Rabbi Isaac ben Joseph ibn Chelo (14th century)

Les Chemins de Jerusalem, 1333

Born in Aragon in Spain towards the end of the 13th century, in 1333 Rabbi Isaac began his journey to settle in Jerusalem with his family. In The Roads to Jerusalem, he provides an account of the places visited during his travels, giving particular emphasis to the extraordinary events and the most interesting things that he encountered. In the excerpt we have selected he speaks to us of Capernaum, recalling the ancient Hebrew tradition according to which the name of the village, Kefar (village) Nahum (name of person), was derived from the presence there of the tomb of Nahum the Elder, as suggested in rabbinical sources and from an inscription found in the synagogue at Hammat Gader.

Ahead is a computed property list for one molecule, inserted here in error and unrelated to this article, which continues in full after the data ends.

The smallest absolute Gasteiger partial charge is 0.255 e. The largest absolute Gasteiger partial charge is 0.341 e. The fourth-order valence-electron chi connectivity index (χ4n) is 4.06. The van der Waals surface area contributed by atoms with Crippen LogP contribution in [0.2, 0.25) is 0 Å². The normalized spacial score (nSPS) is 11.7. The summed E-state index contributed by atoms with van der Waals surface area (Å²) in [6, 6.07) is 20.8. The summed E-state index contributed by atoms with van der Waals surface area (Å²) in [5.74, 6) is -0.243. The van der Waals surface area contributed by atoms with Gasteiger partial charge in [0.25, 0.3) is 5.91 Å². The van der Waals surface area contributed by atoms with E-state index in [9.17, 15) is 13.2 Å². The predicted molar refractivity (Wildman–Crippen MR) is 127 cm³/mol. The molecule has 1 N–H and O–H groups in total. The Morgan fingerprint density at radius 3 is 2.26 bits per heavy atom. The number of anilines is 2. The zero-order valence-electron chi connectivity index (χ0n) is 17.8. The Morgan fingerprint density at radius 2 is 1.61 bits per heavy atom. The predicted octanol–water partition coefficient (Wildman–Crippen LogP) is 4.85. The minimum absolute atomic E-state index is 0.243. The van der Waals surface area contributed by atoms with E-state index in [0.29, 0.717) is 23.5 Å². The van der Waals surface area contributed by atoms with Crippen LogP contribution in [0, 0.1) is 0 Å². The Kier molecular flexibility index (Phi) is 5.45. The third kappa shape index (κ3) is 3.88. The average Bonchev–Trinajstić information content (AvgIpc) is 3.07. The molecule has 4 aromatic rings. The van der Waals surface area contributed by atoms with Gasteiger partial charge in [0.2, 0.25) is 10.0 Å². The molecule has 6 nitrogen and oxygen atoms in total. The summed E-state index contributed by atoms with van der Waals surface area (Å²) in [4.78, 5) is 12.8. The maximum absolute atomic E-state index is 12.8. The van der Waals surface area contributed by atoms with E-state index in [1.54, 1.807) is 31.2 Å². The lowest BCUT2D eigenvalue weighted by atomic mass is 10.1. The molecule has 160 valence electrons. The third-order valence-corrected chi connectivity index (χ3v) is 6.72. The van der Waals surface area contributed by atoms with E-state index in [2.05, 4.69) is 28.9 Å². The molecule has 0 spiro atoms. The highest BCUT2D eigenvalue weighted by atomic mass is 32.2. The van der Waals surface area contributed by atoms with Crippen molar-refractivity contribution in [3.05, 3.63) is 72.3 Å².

“From Arbela we reach Kefar Nahum, or Capernaum, which is the Kefar Nahum spoken of in the writings of our sages (Upon whose memory be a blessing!). It is a village in ruins, where there is an ancient tomb said to be that of Nahum the Old. At one time in this village there were a number of Minim [heretics, i.e., Christians], all great sorcerers as we know from the history of Chanina, nephew of Rabbi Joshua.”

The Roads from Jerusalem, in Jewish Travelers in the Middle Ages: 19 Firsthand Accounts, ed. Elkan Nathan Adler, Dover Publications, 1987, p. 147.